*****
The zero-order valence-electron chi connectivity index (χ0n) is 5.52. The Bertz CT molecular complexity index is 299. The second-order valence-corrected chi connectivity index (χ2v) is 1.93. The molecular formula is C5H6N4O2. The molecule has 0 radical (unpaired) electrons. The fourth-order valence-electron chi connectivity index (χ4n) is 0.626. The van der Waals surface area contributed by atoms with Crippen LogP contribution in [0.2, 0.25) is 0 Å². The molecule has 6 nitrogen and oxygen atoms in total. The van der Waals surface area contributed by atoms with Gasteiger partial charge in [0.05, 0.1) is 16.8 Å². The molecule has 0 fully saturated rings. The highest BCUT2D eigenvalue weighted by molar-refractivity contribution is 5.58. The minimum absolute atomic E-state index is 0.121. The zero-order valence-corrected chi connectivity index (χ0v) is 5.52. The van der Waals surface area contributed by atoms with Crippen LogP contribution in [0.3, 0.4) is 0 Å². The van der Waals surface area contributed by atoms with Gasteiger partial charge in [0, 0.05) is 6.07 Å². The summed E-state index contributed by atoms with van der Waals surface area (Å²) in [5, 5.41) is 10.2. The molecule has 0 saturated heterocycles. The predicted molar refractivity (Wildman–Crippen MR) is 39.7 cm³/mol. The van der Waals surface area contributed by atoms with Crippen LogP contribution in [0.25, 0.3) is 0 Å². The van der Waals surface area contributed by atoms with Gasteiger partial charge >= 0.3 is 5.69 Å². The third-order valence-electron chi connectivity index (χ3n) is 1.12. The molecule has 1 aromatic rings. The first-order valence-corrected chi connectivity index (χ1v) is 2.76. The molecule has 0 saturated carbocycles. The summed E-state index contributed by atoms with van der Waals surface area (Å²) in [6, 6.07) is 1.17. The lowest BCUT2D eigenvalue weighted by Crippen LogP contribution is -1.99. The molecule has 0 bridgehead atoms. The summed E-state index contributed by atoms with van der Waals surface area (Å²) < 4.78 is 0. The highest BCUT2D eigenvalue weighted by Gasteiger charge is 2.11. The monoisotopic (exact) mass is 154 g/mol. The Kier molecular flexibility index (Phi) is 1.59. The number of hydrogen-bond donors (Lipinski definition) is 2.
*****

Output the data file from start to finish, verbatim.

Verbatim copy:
The zero-order valence-electron chi connectivity index (χ0n) is 5.52. The Bertz CT molecular complexity index is 299. The second-order valence-corrected chi connectivity index (χ2v) is 1.93. The molecular formula is C5H6N4O2. The molecule has 0 radical (unpaired) electrons. The fourth-order valence-electron chi connectivity index (χ4n) is 0.626. The van der Waals surface area contributed by atoms with Crippen LogP contribution in [0.2, 0.25) is 0 Å². The molecule has 6 nitrogen and oxygen atoms in total. The van der Waals surface area contributed by atoms with Gasteiger partial charge in [0.05, 0.1) is 16.8 Å². The molecule has 0 fully saturated rings. The highest BCUT2D eigenvalue weighted by molar-refractivity contribution is 5.58. The minimum absolute atomic E-state index is 0.121. The zero-order valence-corrected chi connectivity index (χ0v) is 5.52. The van der Waals surface area contributed by atoms with Crippen LogP contribution in [0.3, 0.4) is 0 Å². The van der Waals surface area contributed by atoms with Gasteiger partial charge in [0, 0.05) is 6.07 Å². The summed E-state index contributed by atoms with van der Waals surface area (Å²) in [5, 5.41) is 10.2. The molecule has 0 saturated heterocycles. The predicted molar refractivity (Wildman–Crippen MR) is 39.7 cm³/mol. The van der Waals surface area contributed by atoms with Crippen LogP contribution in [0.25, 0.3) is 0 Å². The van der Waals surface area contributed by atoms with Gasteiger partial charge >= 0.3 is 5.69 Å². The third-order valence-electron chi connectivity index (χ3n) is 1.12. The molecule has 1 aromatic rings. The first-order valence-corrected chi connectivity index (χ1v) is 2.76. The molecule has 0 saturated carbocycles. The summed E-state index contributed by atoms with van der Waals surface area (Å²) in [6, 6.07) is 1.17. The lowest BCUT2D eigenvalue weighted by Crippen LogP contribution is -1.99. The molecule has 0 bridgehead atoms. The summed E-state index contributed by atoms with van der Waals surface area (Å²) < 4.78 is 0. The highest BCUT2D eigenvalue weighted by Gasteiger charge is 2.11. The monoisotopic (exact) mass is 154 g/mol. The Kier molecular flexibility index (Phi) is 1.59. The number of hydrogen-bond donors (Lipinski definition) is 2.